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Targeting mitotic-exit phosphatases for cancer therapy.

Cell proliferation has long been recognized as a suitable target for chemotherapy. Despite their remarkable efficacy, the anti-mitotic agents that are currently used clinically cause severe side effects on healthy cells. Drugs that are more selective for cancer cells are therefore in great need. We propose to develop a novel, non-exclusive cancer therapy that aims at the inhibition of specific protein phosphatases that are essential for mitotic exit in cancer cells. The goal is to force a mitotic arrest in cancer cells so to trigger their death in mitosis. First, we will identify and characterize phosphatases that are rate-limiting for time-ordered steps of mitotic exit. Second, we will examine how the expression, activity and targeting of rate-limiting mitotic-exit phosphatases are altered during tumorigenesis and metastasis. Third, we will set up biochemical and cellular screens of small-molecule libraries for compounds that interfere with the functions of these key mitotic-exit phosphatases. The efficacy of these compounds in killing cancer cells will be tested in cellular and pre-clinical models.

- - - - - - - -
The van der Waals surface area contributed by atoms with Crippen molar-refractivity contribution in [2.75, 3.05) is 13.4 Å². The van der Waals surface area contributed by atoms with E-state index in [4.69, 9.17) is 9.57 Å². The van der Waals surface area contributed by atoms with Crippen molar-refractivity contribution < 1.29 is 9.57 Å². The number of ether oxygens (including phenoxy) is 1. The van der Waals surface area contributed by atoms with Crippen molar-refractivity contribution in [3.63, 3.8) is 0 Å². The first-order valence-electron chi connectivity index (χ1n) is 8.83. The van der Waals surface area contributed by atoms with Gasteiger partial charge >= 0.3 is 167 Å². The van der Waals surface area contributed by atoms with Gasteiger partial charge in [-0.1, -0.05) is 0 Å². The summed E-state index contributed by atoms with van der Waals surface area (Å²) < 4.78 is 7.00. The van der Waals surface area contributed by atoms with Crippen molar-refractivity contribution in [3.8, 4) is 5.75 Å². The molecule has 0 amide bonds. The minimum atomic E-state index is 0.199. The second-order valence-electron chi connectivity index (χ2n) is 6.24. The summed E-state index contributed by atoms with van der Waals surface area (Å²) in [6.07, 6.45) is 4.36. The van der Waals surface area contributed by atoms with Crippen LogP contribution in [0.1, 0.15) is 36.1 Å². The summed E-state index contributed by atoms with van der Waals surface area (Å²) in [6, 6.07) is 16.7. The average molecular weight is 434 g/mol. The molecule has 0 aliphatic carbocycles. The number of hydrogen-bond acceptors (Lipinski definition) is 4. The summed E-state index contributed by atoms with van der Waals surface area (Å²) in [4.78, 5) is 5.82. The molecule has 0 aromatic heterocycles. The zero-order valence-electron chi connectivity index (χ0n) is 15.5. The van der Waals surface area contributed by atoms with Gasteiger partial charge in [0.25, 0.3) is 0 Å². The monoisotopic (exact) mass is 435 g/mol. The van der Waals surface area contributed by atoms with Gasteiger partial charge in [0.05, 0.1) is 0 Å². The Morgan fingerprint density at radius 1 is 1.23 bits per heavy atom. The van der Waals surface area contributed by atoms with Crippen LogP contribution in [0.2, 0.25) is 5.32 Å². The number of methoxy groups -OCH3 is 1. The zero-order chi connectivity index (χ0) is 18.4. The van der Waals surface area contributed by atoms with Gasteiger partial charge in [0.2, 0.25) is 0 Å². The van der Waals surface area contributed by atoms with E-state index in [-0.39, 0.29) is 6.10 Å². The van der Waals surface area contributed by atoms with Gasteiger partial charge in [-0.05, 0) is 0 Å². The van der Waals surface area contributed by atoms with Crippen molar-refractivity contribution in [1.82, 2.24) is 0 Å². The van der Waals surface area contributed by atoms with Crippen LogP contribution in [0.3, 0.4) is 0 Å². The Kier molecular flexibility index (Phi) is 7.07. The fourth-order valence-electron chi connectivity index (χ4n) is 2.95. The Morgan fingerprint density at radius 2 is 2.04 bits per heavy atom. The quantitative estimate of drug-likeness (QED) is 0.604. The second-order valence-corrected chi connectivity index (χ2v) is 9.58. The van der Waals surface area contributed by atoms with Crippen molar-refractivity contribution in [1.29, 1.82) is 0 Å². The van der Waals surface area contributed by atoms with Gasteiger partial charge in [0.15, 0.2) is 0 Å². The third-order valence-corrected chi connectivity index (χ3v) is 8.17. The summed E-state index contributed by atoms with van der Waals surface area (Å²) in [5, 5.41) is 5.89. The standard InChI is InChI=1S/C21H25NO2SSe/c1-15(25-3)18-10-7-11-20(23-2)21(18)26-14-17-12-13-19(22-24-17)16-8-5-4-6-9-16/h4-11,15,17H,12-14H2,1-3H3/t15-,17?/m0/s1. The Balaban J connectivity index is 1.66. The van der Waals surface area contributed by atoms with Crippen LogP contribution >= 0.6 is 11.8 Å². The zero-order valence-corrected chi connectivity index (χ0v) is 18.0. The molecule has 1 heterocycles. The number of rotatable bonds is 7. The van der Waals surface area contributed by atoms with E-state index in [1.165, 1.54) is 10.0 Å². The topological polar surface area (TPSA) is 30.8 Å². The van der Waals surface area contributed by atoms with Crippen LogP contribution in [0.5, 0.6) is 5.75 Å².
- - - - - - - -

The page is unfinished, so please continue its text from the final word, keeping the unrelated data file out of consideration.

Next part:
Date:1 Oct 2014  →  30 Sep 2019
Keywords:Tumor suppressors, Oncogenes, Proliferation, Mitosis, Protein phosphatases, Protein phosphorylation, Cancer therapy
Disciplines:Laboratory medicine, Palliative care and end-of-life care, Regenerative medicine, Other basic sciences, Other health sciences, Nursing, Other paramedical sciences, Other translational sciences, Other medical and health sciences